The submarine movie. It seems like everybody thinks they can make a
successful one. In the 90's, 'The Hunt for Red October' and 'Crimson Tide'
were among the most popular. But the grand daddy of all submarine movies is
Wolfgang Petersen's 1982 masterpiece which re-defined the term
white-knuckler when describing motion pictures. Academically efficient and
technically brilliant, director of photography Jost Vacano actually
developed (in an authentic submarine with cramped corners) a method that
allowed the camera to run from one submarine bay to another as smoothly as
if the camera were on a flat conveyor belt. This is a feat that should have
won him an Oscar but instead the award was given to Billy Williams and
Ronnie Taylor for their easy and mostly outdoor filming of 'Gandhi'. 'The
Hunt for Red October' was a sly and extremely well written espionage film
that tied itself up a little too perfectly at the end but kept in the
tradition of Hollywood standards without ticking off the audience. 'Crimson
Tide' had the distinction of being a superbly acted film (it doesn't get
much better than Gene Hackman and Denzel Washington) with great sub woofer
capabilities on the home entertainment system. The new millennium brings in
yet another movie about a war time machine they now name a sandwich and this
one has some pretty bland ingredients and some very large plot holes.
I also got the feeling that while watching this movie that someone behind
the camera actually lost a lot of games of Battleship. You remember that
Hasbro board game where people would exclaim "You sank my battleship!" I
say this because the film is like a game of Battleship that someone wanted
to win very badly and the characters are largely portrayed as parts of a
pinball target, video game target or just about any other target you can
imagine in the name of combat. 'U-571' actually feels at times like
standing next to someone who has only emptied half of his roll of quarters
during the routine of playing a video game and you say, "Come on. Hurry up.
Let's go!"....because you're so bored after a while.
The setting for 'U-571' is World War II. Lt. Andrew Tyler (Matthew
McConaughey) and Lt. Commander Mike Dahlgren (Bill Paxton) are the lead
officers on a mission for the United States that will allow, in theory, for
a group of navy recruits and their officers to board a Nazi submarine, in
the disguise of fellow Nazis, and steal an encoding device which the Nazis
will protect at all costs. This all goes smoothly for a while until a
clever Nazi crewman with binoculars spots the sabotage and all hell breaks
loose. The Americans have to then fight their way aboard the submarine and
steal the device while fearing an attack from their own allies, managing the
vessel's incurred damage and looking after captured prisoners.
After the initial mayhem, the film becomes bogged down with repetitive
vacuums of action which are handled very well with a booming sound track of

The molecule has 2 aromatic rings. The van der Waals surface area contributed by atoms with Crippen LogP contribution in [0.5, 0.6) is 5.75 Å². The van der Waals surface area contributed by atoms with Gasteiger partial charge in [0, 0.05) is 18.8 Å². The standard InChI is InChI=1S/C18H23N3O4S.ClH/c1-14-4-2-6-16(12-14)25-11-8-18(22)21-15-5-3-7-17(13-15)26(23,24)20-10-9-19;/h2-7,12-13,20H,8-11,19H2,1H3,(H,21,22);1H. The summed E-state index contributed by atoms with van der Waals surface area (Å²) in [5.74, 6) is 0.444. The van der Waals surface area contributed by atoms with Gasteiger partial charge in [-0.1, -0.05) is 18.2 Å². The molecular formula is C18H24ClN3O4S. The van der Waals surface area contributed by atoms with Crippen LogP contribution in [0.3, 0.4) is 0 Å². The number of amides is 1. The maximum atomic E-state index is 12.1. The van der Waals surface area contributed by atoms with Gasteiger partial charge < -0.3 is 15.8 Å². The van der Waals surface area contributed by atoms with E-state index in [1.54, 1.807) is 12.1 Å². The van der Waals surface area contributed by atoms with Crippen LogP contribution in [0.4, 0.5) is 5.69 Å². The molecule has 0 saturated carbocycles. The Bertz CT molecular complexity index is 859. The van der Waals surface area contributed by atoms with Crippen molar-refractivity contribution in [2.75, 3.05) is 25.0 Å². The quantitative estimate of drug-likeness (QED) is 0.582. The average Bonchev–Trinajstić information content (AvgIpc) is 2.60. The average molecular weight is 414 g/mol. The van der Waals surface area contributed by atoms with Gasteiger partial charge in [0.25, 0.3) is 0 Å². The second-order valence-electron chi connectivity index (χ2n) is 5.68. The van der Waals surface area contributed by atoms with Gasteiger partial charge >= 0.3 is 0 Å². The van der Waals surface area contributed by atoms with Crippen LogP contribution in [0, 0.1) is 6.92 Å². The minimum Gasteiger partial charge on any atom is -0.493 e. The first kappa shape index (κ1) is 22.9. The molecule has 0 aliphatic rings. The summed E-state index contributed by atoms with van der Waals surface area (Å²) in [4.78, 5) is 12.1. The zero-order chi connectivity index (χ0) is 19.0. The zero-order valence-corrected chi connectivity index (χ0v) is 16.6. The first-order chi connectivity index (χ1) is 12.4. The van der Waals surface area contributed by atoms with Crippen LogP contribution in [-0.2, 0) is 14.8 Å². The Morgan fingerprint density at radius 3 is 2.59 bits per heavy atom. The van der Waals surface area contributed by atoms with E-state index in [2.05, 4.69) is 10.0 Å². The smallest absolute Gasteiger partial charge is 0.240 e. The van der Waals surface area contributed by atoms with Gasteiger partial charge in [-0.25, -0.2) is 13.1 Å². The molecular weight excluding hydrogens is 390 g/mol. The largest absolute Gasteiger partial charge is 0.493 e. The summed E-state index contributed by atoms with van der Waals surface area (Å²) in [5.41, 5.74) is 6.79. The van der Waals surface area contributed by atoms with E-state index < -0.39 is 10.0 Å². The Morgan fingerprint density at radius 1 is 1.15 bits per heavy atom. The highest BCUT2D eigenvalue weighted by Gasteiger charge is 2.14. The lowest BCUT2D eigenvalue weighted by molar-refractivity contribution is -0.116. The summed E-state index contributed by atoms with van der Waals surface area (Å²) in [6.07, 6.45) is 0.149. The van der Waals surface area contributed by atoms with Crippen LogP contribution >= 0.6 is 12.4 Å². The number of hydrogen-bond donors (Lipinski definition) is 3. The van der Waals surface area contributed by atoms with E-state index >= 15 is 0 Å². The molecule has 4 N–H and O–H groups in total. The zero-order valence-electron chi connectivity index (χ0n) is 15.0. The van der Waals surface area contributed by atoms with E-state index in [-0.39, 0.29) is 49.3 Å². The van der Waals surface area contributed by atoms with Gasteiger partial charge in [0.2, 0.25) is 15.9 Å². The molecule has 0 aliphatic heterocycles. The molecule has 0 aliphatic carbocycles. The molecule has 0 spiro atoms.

refined detail but it all becomes tiresome before too long. This truly
surprised me because director Jonathan Mostow mad a crackling and totally
authentic Hitchcock style thriller in 1997 entitled 'Breakdown' which showed
the intimacies and nightmares of violent crime and had believable
performances from its cast and filled the bill nicely for two hours.
Producer Dino De Laurentis, aside from standing behind Mostow on 'U-571'
also stood with him as producer of 'Breakdown' and it looks like a
compromise was reached where they agreed that one would have his way on one
picture and the other would have his way on the other because these two
films look completely different although they have the same director and
producer working on them. Even if subject matter is completely different
from one project to the next, a film buff can spot the trademarks of an
established produced and director that makes all of their work seem similar.
The mix of collaborative efforts looks lost on 'U-571' but directors always
have a better eye for films than businessmen do any day of the week. When
you go back to look at the career of De Laurentis, he has been involved with
some pretty dreadful movies including 'Conan the Barbarian', Conan the
Destroyer', 'Dune', 'Silver Bullet', 'Year of the Dragon' and 'Body of
Evidence'. The last two being razzie award nominees for worst picture of
their respective years.
One thing that is mentioned at the end of the film are some of the other
missions that men in real time war have given sacrifice to. This was a
pleasant thing to see. Much in the same way that 'Star Trek IV: The Voyage
Home' paid tribute to the men and women of the Challenger disaster of the
way Oliver Stone paid tribute to the men who fought and died in the Vietnam
war with 'Platoon' and 'The Towering Inferno' dedicated its title to fire
fighters who gave their lives and the opening scene of 'Dirty Harry' shows a
wall of names depicting deceased police officers. 'U-571' would make a great
video game and it wouldn't surprise me in this age of marketing if one
actually comes out.
Copyright © 2000 Walter Frith